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Camera Advice?

by rbottner / April 6, 2005 12:02 AM PDT

I have been wanting to get into photography for a long time. I really enjoy taking pictures and when I have the opportunity to borrow a friends camera, I take some great pictures - some have even been published or used in small publications.

I have about $1,000 to spend right now on a camera setup but I am new to this so I am not sure what I need. I would like to be able to take all sorts of pictures, ranging from outdoor nature pictures on a sunny day to pictures of friends in a darker room at a restaurant.

It seems that there are TONS of options and I have asked my friends who are into photography and all have them have different answers for what I should do. And it's for me hard to decipher the difference between all of the features that the various cameras have to offer.

Keep in mind that this $1,000 is for EVERYTHING... the camera, a case, memory card(s), battery(ies), tripod, etc. etc. I have heard Nikkon is a great product, and have used a Nikkon 5700 and liked it. But then I looked at the Nikkon 8800 (in my price range with all of the accessores) and I don't understand what the features are of it.

Basically, I am not nearly advanced enough to buy an SLR. So I need a Point and Shoot camera that can take great pictures that I could do alot with, ranging from trying to sell them as stock footage to taking pictures for people at private parties and posting them on a website.

Any information or suggestions that you have would be greatly appreciated. Thanks!

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by R. Proffitt Forum moderator / April 6, 2005 12:15 AM PDT
In reply to: Camera Advice?

"I have the opportunity to borrow a friends camera, I take some great pictures - some have even been published or used in small publications."

There's your answer. Since you've had great luck with what you borrowed, why not buy the same thing?


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by snapshot2 Forum moderator / April 6, 2005 12:54 AM PDT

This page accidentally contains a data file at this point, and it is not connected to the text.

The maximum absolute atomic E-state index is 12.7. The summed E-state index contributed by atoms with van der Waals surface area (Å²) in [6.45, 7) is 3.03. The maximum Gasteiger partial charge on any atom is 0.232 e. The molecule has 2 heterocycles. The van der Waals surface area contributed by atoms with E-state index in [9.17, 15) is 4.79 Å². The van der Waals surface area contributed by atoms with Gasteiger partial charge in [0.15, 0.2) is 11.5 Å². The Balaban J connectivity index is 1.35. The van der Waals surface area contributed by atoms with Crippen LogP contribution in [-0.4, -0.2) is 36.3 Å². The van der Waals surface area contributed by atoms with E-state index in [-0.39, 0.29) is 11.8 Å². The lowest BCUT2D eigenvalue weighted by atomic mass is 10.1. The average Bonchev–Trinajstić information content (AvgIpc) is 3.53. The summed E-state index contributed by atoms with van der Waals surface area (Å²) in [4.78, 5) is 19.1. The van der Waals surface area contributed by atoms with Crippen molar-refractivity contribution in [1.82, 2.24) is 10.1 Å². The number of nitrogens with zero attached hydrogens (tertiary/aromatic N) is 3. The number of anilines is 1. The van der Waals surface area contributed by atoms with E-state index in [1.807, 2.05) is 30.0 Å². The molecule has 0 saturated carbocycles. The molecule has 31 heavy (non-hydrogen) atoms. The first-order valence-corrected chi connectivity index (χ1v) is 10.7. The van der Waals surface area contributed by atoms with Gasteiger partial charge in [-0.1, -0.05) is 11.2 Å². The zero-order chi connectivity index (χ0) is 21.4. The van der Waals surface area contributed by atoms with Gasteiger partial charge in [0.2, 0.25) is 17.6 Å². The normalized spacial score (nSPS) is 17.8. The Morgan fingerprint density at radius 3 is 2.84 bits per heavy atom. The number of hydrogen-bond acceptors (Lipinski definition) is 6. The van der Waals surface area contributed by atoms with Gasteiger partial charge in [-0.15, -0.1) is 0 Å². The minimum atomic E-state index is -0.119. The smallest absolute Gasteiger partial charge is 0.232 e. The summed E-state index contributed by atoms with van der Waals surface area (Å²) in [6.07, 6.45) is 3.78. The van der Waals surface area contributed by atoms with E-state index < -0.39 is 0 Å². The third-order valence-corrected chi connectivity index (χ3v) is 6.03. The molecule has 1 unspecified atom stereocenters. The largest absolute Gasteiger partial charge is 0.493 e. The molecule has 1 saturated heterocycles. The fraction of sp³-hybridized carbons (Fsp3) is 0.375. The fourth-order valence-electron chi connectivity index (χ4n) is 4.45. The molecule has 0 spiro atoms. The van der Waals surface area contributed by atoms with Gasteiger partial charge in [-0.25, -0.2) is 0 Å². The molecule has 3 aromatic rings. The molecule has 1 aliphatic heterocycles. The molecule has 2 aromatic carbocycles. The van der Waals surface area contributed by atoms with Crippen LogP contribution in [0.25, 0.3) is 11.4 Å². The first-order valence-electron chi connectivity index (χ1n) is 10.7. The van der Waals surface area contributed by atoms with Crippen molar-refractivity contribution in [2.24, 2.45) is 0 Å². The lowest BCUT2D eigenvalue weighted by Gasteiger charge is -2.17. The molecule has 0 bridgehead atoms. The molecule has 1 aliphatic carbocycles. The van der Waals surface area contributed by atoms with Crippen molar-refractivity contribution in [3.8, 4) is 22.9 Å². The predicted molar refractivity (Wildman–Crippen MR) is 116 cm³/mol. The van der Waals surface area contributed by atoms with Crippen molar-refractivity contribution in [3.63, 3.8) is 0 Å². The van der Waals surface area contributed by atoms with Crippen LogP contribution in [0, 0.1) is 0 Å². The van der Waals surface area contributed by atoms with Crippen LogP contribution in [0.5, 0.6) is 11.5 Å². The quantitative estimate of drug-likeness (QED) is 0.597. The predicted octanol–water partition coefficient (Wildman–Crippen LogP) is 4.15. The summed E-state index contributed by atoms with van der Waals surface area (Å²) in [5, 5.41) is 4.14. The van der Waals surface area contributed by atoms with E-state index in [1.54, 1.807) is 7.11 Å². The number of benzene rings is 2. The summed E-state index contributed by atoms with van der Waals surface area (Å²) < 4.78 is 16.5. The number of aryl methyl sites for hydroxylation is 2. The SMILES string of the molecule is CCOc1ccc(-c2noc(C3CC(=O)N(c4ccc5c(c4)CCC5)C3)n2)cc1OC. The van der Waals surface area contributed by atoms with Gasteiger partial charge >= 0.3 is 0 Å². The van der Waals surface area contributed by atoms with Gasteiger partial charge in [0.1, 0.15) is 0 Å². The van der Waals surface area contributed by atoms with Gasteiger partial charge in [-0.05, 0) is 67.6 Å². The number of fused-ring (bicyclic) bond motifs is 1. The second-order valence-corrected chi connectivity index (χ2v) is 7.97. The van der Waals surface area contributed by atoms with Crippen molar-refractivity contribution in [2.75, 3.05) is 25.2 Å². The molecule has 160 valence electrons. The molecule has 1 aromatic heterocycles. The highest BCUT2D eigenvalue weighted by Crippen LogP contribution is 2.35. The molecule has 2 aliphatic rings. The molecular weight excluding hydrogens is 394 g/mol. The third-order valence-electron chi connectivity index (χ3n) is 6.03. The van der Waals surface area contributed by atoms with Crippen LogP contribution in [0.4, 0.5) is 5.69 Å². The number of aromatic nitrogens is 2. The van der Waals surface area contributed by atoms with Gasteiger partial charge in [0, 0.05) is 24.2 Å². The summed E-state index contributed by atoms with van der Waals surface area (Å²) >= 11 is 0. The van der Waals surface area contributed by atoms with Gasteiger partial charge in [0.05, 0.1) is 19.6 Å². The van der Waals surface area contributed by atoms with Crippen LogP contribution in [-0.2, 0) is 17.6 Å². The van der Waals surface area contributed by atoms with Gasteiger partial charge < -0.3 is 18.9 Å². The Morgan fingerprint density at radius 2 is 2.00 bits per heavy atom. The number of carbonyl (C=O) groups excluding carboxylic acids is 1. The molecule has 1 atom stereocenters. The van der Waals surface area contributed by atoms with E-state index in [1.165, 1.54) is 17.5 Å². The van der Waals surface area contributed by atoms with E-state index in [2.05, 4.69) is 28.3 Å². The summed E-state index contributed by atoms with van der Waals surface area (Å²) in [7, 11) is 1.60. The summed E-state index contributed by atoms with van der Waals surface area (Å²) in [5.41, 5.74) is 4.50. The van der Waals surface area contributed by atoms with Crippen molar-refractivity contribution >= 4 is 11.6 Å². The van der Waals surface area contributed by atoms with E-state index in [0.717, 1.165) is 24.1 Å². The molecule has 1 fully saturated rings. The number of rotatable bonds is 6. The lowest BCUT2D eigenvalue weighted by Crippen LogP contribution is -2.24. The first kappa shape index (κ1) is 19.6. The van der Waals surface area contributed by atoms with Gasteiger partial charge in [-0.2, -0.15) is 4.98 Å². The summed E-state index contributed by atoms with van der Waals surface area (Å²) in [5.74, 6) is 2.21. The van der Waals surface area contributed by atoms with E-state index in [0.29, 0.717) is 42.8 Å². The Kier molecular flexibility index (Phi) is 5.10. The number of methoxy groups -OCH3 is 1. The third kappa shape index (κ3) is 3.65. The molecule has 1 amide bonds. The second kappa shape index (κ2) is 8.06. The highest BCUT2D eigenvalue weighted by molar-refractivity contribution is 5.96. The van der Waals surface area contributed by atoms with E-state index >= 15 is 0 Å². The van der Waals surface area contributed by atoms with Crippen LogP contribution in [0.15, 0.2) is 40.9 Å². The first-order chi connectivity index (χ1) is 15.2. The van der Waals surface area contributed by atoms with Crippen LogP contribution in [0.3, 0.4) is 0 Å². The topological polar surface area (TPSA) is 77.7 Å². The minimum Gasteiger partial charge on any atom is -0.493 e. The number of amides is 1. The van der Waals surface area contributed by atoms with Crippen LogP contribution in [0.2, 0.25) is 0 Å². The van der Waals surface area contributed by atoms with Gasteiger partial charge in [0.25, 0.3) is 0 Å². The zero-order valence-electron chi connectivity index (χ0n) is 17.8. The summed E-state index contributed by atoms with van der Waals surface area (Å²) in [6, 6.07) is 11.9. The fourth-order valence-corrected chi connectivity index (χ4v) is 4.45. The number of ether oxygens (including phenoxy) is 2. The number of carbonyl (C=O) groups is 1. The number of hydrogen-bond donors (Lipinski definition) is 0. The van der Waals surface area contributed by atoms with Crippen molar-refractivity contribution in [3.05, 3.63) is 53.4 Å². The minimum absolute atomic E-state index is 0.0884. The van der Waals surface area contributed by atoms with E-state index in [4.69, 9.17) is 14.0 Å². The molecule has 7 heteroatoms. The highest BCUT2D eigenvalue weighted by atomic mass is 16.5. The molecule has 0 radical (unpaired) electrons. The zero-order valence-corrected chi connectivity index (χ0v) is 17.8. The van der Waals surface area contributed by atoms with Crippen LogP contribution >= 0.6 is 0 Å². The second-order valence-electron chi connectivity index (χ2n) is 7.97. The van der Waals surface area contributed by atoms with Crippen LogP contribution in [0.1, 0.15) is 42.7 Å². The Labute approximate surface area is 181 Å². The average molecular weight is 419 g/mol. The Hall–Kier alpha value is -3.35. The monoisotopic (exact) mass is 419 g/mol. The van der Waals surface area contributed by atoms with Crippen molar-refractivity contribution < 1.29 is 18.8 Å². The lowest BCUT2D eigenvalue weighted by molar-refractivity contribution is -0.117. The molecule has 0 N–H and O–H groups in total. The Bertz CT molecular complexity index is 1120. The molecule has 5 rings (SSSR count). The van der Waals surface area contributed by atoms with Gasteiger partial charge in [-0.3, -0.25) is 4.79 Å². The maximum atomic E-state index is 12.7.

In reply to: Camera Advice?

You may not be able to find a new Nikon 5700 any more.
It came out in May of 2002 and was replaced by the Nikon 8700 in January of 2004.

The price is the same.

If you liked the 5700 you will love the 8700.


While you are looking at that class of camera, here are three more to consider:

Canon G6
Olympus C-8080
Sony V3

Here is a side-by-side look at the cameras:


All of these camera can be used as point-and-shoot, and when you find you need something more, they have all the manual controls you could want.

Something that will grow with you.


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How about this?
by rbottner / April 7, 2005 6:41 AM PDT
In reply to: Camera Advice?
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by neubs3000 / April 8, 2005 3:46 AM PDT
In reply to: Camera Advice?

If you're just getting into digital photography on a amature level, there's really no need in spending $1000 dollars unless you want something super-high quality. If you're just going to be taking regular picuters like everyday people do, then you probly arnt going to want much more than a 3 or 4 Mega-pixel camera (which is how many millions of pixels per picture). I've got a Cannon Powershot A75. It's a 3 megapixel camera and it takes great pictures. It's got all sorts of scene-asist modes, different settings and it can be used as completly manual, from the shutter speed all the way to manual focusing. It's a great camera and it's point and shoot, takes compact flash memory cards. It comes with a 32MB card, but i'd suggest buying a bigger one right off the bat, it depends on how many pictures you'll be taking and how often you'll be at your computer to download them and delete them from the camera. The Camera i have is around $300 and memory cards range from $10 to as much as $100, and cases are pretty cheap. The Cannon camera is basically ready to go right out of the box, it comes with everything you need.

It really all depends on what you want to do with your camera, but for someone that's buying their first digital camera, i wouldn't pay more than you need to, and it doesn't sound like you need to pay $1000 dollars even with accessories.

The digital camera market is pretty idiot-proof these days. Just get on the computer, look at different point-and-shoot cameras, read reviews, see what other biginners think and settle on one that you like.

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